Wealth Management

The First 100 (Trading) Days

By Joseph G. Paul, Matthew D. Palazzolo April 03, 2017
The First 100 (Trading) Days

Tomorrow, April 4, will be the 100th trading day for US stocks since Donald Trump was elected president of the US. The S&P 500 has returned 11.3% since the election, leading many to call the rally the “Trump Bump.” We think that improving economic growth and optimism about corporate profitability (not administration influence) are the main reasons for the rally. Read on, or listen to the podcast.

Several important economic data series show that the US and global economy started to reaccelerate in late summer, well before the election. The Display below shows this clearly for two: the Leading Economic Indicators and the Purchasing Managers Index—Manufacturing. Even more important, trailing 12-month earnings for the S&P 500 appears to have hit bottom in the fourth quarter of 2016, after a two-year decline.

To be sure, optimism that the administration and Congress would adopt growth-enhancing policies added momentum to the run-up. You can see that in sector returns: Stocks in the S&P 500 financial sector, which tend to benefit from economic growth and rising interest rates, have returned 19.7% since the election; stocks in the consumer staples sector, which tend to outperform in low-growth and low-interest-rate environments, have only returned 5.1%.

Is Policy Enthusiasm Warranted?

Broadly speaking, many of President Trump’s proposed policies may boost growth, including tax cuts, deregulation, and increased spending on infrastructure and defense. But other proposals, such as restrictions on trade and immigration, may slow economic growth.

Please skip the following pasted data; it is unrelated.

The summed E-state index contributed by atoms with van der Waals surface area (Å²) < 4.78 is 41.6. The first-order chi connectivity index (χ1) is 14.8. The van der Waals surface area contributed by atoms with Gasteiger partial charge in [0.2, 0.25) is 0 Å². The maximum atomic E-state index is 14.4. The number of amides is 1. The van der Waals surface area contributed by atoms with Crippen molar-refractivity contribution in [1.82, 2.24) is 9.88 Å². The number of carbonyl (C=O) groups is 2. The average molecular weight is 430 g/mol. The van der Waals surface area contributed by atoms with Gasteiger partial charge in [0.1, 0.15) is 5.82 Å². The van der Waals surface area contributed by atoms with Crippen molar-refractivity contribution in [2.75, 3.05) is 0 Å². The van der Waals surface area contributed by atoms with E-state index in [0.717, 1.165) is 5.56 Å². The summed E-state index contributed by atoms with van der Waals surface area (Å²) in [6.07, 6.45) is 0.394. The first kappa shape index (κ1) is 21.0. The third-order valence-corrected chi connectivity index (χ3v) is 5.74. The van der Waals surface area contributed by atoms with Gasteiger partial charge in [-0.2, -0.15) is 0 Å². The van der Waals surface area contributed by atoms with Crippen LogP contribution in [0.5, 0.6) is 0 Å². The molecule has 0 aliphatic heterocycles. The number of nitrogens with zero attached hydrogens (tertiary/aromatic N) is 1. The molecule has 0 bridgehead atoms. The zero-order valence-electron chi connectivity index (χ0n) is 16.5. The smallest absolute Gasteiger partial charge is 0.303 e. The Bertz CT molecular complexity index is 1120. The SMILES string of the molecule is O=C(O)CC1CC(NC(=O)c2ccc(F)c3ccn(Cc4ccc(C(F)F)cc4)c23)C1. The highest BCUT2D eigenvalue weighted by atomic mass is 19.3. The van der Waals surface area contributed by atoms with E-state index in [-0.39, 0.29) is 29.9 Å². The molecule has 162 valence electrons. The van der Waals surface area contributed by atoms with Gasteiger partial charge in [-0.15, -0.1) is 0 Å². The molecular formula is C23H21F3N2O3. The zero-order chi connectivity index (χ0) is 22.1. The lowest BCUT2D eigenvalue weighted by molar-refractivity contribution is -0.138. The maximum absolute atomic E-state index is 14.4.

Both the details and timing of new policies remain uncertain, as the stalled effort to repeal and replace the Affordable Care Act shows. And not every stimulative new policy, if enacted, will boost earnings for all sectors. For example, insurers have told us that they expect the earnings benefits of any tax cuts to be lost through competitive pricing pressures.

As a result, few analysts have added policy-driven growth to their earnings forecasts. Consensus earnings estimates for the S&P 500 reflect about 10% EPS growth in 2017 and 2018—just as they did before the November election, as the next Display shows.

Our Response

Higher stock market prices without higher earnings expectations mean that valuations have expanded. Realized volatility remains low. We find the combination somewhat worrisome. In response, we’re now taking a more balanced approach to risk in our core US equity portfolio,

Before the election, our core US equity portfolio was tilted to capture the compelling opportunity we saw in value stocks—and away from yield and stability stocks, which we deemed generally overpriced. As expectations of a cycle upturn lifted many value stocks postelection, we trimmed the portfolio’s value exposure and redeployed capital into more conservative, lower-risk stocks that had lagged.

In sector terms, we reduced exposure to energy and financials and added to some defensive consumer staples holdings that had become more attractively valued, relative to the market. We also added to some technology names that are highly profitable but attractively valued versus their own history.

We expect near-term market movements to be driven by earnings and reactions to policy moves in Washington, D.C. There may be elevated volatility ahead. We think our balanced approach will help mitigate the impact for investors.

The views expressed herein do not constitute research, investment advice or trade recommendations, and do not necessarily represent the views of all AB portfolio-management teams.

The First 100 (Trading) Days
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